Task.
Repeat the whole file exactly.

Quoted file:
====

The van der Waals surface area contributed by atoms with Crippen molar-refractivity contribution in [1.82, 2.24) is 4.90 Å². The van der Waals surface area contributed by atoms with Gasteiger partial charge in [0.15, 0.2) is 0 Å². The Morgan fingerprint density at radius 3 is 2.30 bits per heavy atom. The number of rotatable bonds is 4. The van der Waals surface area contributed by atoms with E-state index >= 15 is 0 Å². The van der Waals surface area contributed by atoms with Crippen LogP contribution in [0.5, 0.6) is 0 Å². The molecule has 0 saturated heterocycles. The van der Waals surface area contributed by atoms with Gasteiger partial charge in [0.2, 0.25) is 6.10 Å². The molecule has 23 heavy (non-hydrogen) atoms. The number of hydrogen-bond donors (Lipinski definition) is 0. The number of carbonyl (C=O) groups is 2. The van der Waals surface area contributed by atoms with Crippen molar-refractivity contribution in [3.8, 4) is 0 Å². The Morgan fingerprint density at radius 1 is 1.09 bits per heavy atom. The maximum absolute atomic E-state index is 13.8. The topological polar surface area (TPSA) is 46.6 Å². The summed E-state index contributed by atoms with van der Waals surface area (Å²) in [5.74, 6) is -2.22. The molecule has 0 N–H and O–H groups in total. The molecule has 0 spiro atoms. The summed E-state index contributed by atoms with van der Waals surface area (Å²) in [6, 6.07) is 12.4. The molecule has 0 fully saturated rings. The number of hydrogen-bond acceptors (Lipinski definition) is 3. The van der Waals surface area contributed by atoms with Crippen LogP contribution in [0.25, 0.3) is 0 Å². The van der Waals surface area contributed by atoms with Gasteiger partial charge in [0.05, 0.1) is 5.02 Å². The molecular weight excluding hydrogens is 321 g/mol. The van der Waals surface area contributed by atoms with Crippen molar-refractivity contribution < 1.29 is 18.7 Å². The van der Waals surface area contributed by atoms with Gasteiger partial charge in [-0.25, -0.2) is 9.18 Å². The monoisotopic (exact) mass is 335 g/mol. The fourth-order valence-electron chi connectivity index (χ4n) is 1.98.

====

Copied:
The van der Waals surface area contributed by atoms with Crippen molar-refractivity contribution in [1.82, 2.24) is 4.90 Å². The van der Waals surface area contributed by atoms with Gasteiger partial charge in [0.15, 0.2) is 0 Å². The Morgan fingerprint density at radius 3 is 2.30 bits per heavy atom. The number of rotatable bonds is 4. The van der Waals surface area contributed by atoms with E-state index >= 15 is 0 Å². The van der Waals surface area contributed by atoms with Crippen LogP contribution in [0.5, 0.6) is 0 Å². The molecule has 0 saturated heterocycles. The van der Waals surface area contributed by atoms with Gasteiger partial charge in [0.2, 0.25) is 6.10 Å². The molecule has 23 heavy (non-hydrogen) atoms. The number of hydrogen-bond donors (Lipinski definition) is 0. The number of carbonyl (C=O) groups is 2. The van der Waals surface area contributed by atoms with Crippen molar-refractivity contribution in [3.8, 4) is 0 Å². The Morgan fingerprint density at radius 1 is 1.09 bits per heavy atom. The maximum absolute atomic E-state index is 13.8. The topological polar surface area (TPSA) is 46.6 Å². The summed E-state index contributed by atoms with van der Waals surface area (Å²) in [5.74, 6) is -2.22. The molecule has 0 N–H and O–H groups in total. The molecule has 0 spiro atoms. The summed E-state index contributed by atoms with van der Waals surface area (Å²) in [6, 6.07) is 12.4. The molecule has 0 fully saturated rings. The number of hydrogen-bond acceptors (Lipinski definition) is 3. The van der Waals surface area contributed by atoms with Crippen LogP contribution in [0.25, 0.3) is 0 Å². The van der Waals surface area contributed by atoms with Gasteiger partial charge in [0.05, 0.1) is 5.02 Å². The molecular weight excluding hydrogens is 321 g/mol. The van der Waals surface area contributed by atoms with Crippen molar-refractivity contribution < 1.29 is 18.7 Å². The van der Waals surface area contributed by atoms with Gasteiger partial charge in [-0.25, -0.2) is 9.18 Å². The monoisotopic (exact) mass is 335 g/mol. The fourth-order valence-electron chi connectivity index (χ4n) is 1.98.